The glint of metal caught my eye. The metal was lying among the brown grass and mud in the sheep pasture.
Rubbing it with my boot, I unearthed a ring and then a chain. I grabbed the ring and pulled out a dog choke collar, muddy, but showing very little rust.
Must have put in a pocket with a hole, I think as I place it in a jeans pocket without a hole.
I find all kinds of treasures as I walk the pastures, hay fields and crop fields. There have been metal blades from machinery, nuts and bolts, cow and sheep ear tags, plastic cow collars, bits of Jolly balls and plastic toy soldiers, glass insulators from an electric pole, rocks and bricks, shotgun cartridges.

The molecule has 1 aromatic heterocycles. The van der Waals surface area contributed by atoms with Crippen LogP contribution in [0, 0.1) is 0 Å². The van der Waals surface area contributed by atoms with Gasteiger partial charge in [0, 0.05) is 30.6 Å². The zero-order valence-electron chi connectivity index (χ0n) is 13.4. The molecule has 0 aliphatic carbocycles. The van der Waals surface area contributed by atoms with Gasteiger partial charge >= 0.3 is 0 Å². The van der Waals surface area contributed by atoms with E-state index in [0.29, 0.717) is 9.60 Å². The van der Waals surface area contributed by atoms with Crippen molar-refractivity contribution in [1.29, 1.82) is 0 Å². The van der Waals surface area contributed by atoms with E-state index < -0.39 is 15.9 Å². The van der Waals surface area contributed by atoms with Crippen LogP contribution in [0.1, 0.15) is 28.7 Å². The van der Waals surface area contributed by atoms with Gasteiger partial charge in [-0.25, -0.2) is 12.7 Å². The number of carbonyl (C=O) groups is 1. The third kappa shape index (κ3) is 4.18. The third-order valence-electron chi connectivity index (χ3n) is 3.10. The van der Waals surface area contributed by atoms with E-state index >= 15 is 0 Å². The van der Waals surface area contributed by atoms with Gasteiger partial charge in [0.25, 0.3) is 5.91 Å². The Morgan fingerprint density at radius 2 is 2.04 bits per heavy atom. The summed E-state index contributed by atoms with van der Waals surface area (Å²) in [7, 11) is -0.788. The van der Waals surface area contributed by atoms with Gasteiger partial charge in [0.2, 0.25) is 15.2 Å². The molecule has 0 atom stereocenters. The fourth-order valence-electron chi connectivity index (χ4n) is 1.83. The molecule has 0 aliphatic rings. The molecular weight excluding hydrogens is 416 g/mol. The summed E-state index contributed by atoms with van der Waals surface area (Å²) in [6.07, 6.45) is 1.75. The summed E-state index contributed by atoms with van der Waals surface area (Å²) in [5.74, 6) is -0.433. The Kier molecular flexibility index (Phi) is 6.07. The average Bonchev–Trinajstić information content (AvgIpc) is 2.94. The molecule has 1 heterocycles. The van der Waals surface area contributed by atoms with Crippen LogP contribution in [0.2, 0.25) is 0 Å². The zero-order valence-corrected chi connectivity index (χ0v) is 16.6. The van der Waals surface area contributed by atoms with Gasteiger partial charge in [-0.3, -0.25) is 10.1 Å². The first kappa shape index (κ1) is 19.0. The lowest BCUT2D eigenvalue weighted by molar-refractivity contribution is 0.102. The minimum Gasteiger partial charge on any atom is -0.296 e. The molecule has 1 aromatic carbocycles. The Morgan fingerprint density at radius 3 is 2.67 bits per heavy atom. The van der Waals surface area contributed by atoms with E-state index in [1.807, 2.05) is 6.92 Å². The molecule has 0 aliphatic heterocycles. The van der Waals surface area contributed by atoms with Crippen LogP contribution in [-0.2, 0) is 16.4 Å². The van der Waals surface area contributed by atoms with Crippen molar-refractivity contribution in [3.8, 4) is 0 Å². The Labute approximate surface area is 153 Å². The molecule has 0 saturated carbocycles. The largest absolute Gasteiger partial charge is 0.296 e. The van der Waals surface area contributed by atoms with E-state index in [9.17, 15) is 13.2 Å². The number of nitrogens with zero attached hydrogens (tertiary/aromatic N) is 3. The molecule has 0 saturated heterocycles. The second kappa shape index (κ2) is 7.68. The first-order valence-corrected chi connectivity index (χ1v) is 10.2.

The earth seems to gobble them up, and then, after a plow or disc passes, or a series of freeze/thaw cycles, it gives them back.
A few years ago, the melting snow revealed a field of rocks and bricks.
The farmer and I gazed at the field, wondering what happened to cause all the rocks and bricks to come to the surface. We speculate it was a series of freeze/thaw cycles, but we don't know for sure.
The earth never says.
So I am left to discover the treasures, to study them, and to make up my own stories.